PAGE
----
The Brasil Maru is one of the largest iron ore carriers in the world.
MOL has five super-sized iron ore carriers.
MOL has a fleet of over 800 ships.

In December 2007, the Brasil Maru (the third vessel to bear the name) joined the fleet of Mitsui O S K Lines Ltd (MOL) and Tamou Line SA. The ship is one of the largest iron ore carriers in the world, with a deadweight of 327,180t, and will be used for the transportation of bulk iron ore from Brazil to Japan under a long-term contract with the Nippon Steel Corporation. The annual transport volume will be about 1.4 million tons a year. In March 2008 the ship made its first delivery of iron ore from Brazil to Oita in Japan.

The ship was constructed at the Mitsui Engineering & Shipbuilding Co Chiba yard and named and delivered on 7 December 2007. The ship’s maiden voyage was in January 2008.

“The ship is one of the largest iron ore carriers in the world.”

MOL is the first Japanese shipping company to start using very large iron ore carriers and will have five similar ships in operation by August 2008 (50 more of similar design have been ordered across the world).


In June 2008, MOL announced that the Brasil Maru had been selected as the Ship of The Year for 2007 by The Japan Society of Naval Architects and Ocean Engineers. The ship was selected by the committee because the ship is a ‘pioneering vessel in reducing iron ore transport cost which will have a great effect on steel production’.

In addition, during construction ultrasonic impact treatment (UIT) welding technologies were used to double the resistance of welded areas to metal fatigue. The vessel’s design was consulted over for 18 months by Tamou and Mitsui before they had the right ideas and then they relied on the most advanced computer simulation to optimise environmental protection and safe operation for the vessel. The ship was constructed so that it offers high-performance course stability taking water flow into account, and also excellent manoeuvrability.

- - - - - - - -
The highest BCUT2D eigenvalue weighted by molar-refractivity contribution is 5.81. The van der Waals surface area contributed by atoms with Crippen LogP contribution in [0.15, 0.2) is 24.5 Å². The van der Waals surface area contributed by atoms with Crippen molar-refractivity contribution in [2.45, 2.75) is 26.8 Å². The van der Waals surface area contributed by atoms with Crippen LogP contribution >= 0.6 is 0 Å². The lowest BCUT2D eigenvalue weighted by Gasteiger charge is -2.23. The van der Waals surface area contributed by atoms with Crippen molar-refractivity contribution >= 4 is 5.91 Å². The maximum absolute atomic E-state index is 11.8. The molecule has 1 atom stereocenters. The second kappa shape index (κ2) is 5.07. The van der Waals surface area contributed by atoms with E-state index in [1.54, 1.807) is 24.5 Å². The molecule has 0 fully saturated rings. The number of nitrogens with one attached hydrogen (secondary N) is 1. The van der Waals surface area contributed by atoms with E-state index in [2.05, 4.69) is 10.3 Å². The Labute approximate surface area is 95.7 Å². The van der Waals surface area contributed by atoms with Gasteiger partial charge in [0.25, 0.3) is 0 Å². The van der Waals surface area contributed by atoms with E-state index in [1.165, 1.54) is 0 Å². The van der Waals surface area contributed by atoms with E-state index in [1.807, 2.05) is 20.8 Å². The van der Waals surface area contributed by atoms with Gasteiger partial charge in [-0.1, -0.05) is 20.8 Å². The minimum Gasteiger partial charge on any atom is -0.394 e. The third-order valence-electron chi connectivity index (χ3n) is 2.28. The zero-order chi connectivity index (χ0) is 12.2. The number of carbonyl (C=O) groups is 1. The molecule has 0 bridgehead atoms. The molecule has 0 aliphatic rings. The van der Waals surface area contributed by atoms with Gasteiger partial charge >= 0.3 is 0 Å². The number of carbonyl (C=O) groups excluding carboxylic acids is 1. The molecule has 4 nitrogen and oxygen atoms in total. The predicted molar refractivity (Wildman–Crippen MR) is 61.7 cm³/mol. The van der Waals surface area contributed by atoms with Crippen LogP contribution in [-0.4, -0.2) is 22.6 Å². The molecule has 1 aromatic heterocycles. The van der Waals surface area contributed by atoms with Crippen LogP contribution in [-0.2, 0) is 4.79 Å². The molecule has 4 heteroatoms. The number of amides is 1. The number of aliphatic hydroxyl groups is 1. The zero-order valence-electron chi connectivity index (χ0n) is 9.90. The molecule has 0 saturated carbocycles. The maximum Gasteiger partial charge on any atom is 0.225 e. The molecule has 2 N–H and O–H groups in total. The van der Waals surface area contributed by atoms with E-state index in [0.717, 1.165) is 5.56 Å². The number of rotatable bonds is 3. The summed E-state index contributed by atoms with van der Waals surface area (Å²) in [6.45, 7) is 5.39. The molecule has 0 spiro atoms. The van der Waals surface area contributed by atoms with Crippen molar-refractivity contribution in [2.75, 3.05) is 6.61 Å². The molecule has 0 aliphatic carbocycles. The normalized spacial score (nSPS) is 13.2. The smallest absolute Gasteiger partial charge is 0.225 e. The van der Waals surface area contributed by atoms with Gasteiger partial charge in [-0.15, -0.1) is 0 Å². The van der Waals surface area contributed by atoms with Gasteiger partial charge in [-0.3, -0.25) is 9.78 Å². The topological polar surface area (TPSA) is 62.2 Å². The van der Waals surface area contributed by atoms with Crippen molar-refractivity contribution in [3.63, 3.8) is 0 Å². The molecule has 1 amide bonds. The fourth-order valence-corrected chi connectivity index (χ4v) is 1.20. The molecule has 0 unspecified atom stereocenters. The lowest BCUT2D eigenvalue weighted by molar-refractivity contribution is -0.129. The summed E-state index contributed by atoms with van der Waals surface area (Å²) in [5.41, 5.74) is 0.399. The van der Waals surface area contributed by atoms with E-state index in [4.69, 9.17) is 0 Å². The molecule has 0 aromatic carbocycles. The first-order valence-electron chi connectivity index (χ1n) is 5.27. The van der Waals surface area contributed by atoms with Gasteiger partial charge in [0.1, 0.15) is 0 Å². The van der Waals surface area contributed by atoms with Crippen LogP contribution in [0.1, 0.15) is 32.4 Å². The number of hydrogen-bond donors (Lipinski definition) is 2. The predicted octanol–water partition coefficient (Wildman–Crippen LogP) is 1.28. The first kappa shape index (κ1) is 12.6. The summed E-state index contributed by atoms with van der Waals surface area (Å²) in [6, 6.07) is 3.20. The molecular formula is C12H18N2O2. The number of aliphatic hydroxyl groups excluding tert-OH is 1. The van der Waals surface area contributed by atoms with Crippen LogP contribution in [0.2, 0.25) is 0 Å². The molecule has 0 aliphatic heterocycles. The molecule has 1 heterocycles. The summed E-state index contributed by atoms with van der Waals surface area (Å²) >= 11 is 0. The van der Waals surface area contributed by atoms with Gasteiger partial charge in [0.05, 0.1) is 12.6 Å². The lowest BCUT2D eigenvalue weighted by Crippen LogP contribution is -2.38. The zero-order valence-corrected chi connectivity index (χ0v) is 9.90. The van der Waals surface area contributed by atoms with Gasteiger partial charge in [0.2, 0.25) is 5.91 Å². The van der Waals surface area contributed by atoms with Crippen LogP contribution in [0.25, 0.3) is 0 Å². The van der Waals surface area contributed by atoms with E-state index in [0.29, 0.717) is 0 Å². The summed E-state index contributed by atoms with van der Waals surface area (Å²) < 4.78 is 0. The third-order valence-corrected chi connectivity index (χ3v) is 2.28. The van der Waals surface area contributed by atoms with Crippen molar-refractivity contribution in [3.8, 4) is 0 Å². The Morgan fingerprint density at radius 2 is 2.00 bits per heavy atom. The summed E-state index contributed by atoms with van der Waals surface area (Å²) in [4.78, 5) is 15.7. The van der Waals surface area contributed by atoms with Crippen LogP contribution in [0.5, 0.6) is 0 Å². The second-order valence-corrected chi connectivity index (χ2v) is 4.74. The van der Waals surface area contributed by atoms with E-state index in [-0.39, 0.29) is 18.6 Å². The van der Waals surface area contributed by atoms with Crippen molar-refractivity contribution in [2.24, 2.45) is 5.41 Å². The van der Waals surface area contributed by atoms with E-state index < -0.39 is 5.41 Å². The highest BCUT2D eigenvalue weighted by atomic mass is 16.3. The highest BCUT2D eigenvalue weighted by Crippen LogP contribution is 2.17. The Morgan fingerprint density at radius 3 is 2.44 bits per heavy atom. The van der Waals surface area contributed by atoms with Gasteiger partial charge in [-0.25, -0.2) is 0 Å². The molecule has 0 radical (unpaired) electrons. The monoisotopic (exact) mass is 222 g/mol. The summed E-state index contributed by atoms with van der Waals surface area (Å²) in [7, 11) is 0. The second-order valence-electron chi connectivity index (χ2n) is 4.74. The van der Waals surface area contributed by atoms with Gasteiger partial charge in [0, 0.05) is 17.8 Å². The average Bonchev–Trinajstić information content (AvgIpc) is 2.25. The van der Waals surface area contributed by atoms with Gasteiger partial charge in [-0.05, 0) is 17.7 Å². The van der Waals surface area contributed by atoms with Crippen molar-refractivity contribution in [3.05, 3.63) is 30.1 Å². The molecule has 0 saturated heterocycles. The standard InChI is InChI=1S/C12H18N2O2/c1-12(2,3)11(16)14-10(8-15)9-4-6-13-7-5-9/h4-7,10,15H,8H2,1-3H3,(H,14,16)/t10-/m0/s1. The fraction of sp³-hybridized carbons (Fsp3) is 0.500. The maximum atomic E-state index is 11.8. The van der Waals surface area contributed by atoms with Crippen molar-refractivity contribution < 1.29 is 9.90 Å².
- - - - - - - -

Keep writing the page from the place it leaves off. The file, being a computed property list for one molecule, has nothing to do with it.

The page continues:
The length of the new vessel is 340m with a P-P length of 325m. It has a breadth of 60m, and a draft of 28.15m. The ship has a gross tonnage of 160,774t and an iron ore capacity of 327,180 tons. The main engine is a MITSUI-MAN B&W Diesel Engine 7S80MC-C 1 set with a power of 23,640kW at 66rpm, giving a top speed of 15kt.

The engine satisfies IMO exhaust gas standard and achieves fuel saving by introducing derating to enable an optimum operation at the most appropriate output. The generator engines also satisfy IMO environment standard. The vessel has a crew complement of 30 and is registered in Panama.


The ship’s design features allow it lower fuel consumption than would normally be expected for a ship of this size, such as a special hull form designed to give better propulsive performance.

There is also a high efficiency propeller and a Mitsui Integrated Propeller Boss, which is combined with a reaction rudder. Greater operational flexibility is achieved through mooring equipment suitable for loading at Brazil and a correct air draft for entry into Australian ports. The ship can also load and unload at multiple ports. The engine also surpasses IMO (International Marine Organisation) exhaust emission standards.

The fuel oil tank is of a double hull construction; in addition there is an electronically controlled oil supply system as the main engine cylinder oil supplier. The environmental burden per unit load is reduced by making the vessel larger thus reducing CO2 emissions by 20% compared to currently used bulk transport ships.